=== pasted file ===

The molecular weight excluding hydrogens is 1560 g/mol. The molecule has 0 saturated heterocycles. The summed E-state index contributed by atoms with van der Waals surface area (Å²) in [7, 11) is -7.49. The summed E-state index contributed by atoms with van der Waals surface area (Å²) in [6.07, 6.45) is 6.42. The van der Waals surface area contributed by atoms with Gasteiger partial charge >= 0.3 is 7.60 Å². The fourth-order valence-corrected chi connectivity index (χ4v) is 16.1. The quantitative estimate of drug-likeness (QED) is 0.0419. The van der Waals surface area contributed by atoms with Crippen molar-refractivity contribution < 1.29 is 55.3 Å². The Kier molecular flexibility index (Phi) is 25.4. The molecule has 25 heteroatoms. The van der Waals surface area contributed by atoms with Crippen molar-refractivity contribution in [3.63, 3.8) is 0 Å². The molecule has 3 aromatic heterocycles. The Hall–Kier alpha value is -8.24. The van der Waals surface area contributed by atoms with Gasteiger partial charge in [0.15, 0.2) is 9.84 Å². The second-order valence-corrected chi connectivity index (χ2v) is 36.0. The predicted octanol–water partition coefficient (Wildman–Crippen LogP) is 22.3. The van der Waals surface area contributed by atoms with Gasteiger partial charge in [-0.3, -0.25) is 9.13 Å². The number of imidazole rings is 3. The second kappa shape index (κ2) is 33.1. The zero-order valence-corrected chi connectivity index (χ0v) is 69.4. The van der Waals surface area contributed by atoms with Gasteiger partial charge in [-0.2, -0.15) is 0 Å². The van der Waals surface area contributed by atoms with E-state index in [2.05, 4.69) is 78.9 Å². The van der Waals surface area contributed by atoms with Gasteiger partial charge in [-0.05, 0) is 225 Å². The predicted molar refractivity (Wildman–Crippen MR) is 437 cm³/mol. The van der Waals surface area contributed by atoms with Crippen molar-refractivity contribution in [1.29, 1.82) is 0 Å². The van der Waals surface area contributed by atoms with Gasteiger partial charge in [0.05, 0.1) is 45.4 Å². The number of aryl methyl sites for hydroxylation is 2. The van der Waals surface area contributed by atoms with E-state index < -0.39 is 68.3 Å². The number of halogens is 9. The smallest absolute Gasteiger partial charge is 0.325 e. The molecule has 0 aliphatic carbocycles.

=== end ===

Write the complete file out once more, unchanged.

The molecular weight excluding hydrogens is 1560 g/mol. The molecule has 0 saturated heterocycles. The summed E-state index contributed by atoms with van der Waals surface area (Å²) in [7, 11) is -7.49. The summed E-state index contributed by atoms with van der Waals surface area (Å²) in [6.07, 6.45) is 6.42. The van der Waals surface area contributed by atoms with Gasteiger partial charge >= 0.3 is 7.60 Å². The fourth-order valence-corrected chi connectivity index (χ4v) is 16.1. The quantitative estimate of drug-likeness (QED) is 0.0419. The van der Waals surface area contributed by atoms with Crippen molar-refractivity contribution < 1.29 is 55.3 Å². The Kier molecular flexibility index (Phi) is 25.4. The molecule has 25 heteroatoms. The van der Waals surface area contributed by atoms with Crippen molar-refractivity contribution in [3.63, 3.8) is 0 Å². The molecule has 3 aromatic heterocycles. The Hall–Kier alpha value is -8.24. The van der Waals surface area contributed by atoms with Gasteiger partial charge in [0.15, 0.2) is 9.84 Å². The second-order valence-corrected chi connectivity index (χ2v) is 36.0. The predicted octanol–water partition coefficient (Wildman–Crippen LogP) is 22.3. The van der Waals surface area contributed by atoms with Gasteiger partial charge in [-0.3, -0.25) is 9.13 Å². The number of imidazole rings is 3. The second kappa shape index (κ2) is 33.1. The zero-order valence-corrected chi connectivity index (χ0v) is 69.4. The van der Waals surface area contributed by atoms with Gasteiger partial charge in [-0.2, -0.15) is 0 Å². The van der Waals surface area contributed by atoms with E-state index in [2.05, 4.69) is 78.9 Å². The van der Waals surface area contributed by atoms with Gasteiger partial charge in [-0.05, 0) is 225 Å². The predicted molar refractivity (Wildman–Crippen MR) is 437 cm³/mol. The van der Waals surface area contributed by atoms with Crippen molar-refractivity contribution in [1.29, 1.82) is 0 Å². The van der Waals surface area contributed by atoms with Gasteiger partial charge in [0.05, 0.1) is 45.4 Å². The number of aryl methyl sites for hydroxylation is 2. The van der Waals surface area contributed by atoms with E-state index < -0.39 is 68.3 Å². The number of halogens is 9. The smallest absolute Gasteiger partial charge is 0.325 e. The molecule has 0 aliphatic carbocycles.